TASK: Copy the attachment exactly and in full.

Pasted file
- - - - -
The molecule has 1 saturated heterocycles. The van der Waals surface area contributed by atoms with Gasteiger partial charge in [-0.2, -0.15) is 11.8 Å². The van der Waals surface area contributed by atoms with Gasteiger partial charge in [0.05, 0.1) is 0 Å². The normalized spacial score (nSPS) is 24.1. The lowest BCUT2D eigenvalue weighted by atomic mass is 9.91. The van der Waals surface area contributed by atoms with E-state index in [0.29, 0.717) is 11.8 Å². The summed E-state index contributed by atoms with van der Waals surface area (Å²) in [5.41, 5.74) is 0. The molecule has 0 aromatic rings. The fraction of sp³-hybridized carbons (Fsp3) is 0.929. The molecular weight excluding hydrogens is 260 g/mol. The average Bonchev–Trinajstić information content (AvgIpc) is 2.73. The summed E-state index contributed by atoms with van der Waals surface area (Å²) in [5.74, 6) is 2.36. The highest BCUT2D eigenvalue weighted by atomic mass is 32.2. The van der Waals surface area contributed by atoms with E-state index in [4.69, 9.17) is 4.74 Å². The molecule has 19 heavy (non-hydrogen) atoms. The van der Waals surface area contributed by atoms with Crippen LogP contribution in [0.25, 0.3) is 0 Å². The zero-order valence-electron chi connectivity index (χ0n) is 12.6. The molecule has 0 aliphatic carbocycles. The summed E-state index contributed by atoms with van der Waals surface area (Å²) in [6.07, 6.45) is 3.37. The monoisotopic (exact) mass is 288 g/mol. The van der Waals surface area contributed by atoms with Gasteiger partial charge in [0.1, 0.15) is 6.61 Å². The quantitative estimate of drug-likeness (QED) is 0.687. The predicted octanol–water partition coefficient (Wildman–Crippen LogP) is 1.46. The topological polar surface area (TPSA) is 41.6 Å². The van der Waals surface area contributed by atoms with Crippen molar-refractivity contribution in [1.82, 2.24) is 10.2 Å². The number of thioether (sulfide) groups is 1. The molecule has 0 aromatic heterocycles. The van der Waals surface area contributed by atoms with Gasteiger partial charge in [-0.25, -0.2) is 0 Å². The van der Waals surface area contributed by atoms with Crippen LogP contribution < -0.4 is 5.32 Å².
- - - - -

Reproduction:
The molecule has 1 saturated heterocycles. The van der Waals surface area contributed by atoms with Gasteiger partial charge in [-0.2, -0.15) is 11.8 Å². The van der Waals surface area contributed by atoms with Gasteiger partial charge in [0.05, 0.1) is 0 Å². The normalized spacial score (nSPS) is 24.1. The lowest BCUT2D eigenvalue weighted by atomic mass is 9.91. The van der Waals surface area contributed by atoms with E-state index in [0.29, 0.717) is 11.8 Å². The summed E-state index contributed by atoms with van der Waals surface area (Å²) in [5.41, 5.74) is 0. The molecule has 0 aromatic rings. The fraction of sp³-hybridized carbons (Fsp3) is 0.929. The molecular weight excluding hydrogens is 260 g/mol. The average Bonchev–Trinajstić information content (AvgIpc) is 2.73. The summed E-state index contributed by atoms with van der Waals surface area (Å²) in [5.74, 6) is 2.36. The highest BCUT2D eigenvalue weighted by atomic mass is 32.2. The van der Waals surface area contributed by atoms with E-state index in [4.69, 9.17) is 4.74 Å². The molecule has 19 heavy (non-hydrogen) atoms. The van der Waals surface area contributed by atoms with Crippen LogP contribution in [0.25, 0.3) is 0 Å². The zero-order valence-electron chi connectivity index (χ0n) is 12.6. The molecule has 0 aliphatic carbocycles. The summed E-state index contributed by atoms with van der Waals surface area (Å²) in [6.07, 6.45) is 3.37. The monoisotopic (exact) mass is 288 g/mol. The van der Waals surface area contributed by atoms with Gasteiger partial charge in [0.1, 0.15) is 6.61 Å². The quantitative estimate of drug-likeness (QED) is 0.687. The predicted octanol–water partition coefficient (Wildman–Crippen LogP) is 1.46. The topological polar surface area (TPSA) is 41.6 Å². The van der Waals surface area contributed by atoms with Crippen molar-refractivity contribution in [1.82, 2.24) is 10.2 Å². The number of thioether (sulfide) groups is 1. The molecule has 0 aromatic heterocycles. The van der Waals surface area contributed by atoms with Gasteiger partial charge in [-0.25, -0.2) is 0 Å². The van der Waals surface area contributed by atoms with Crippen LogP contribution < -0.4 is 5.32 Å².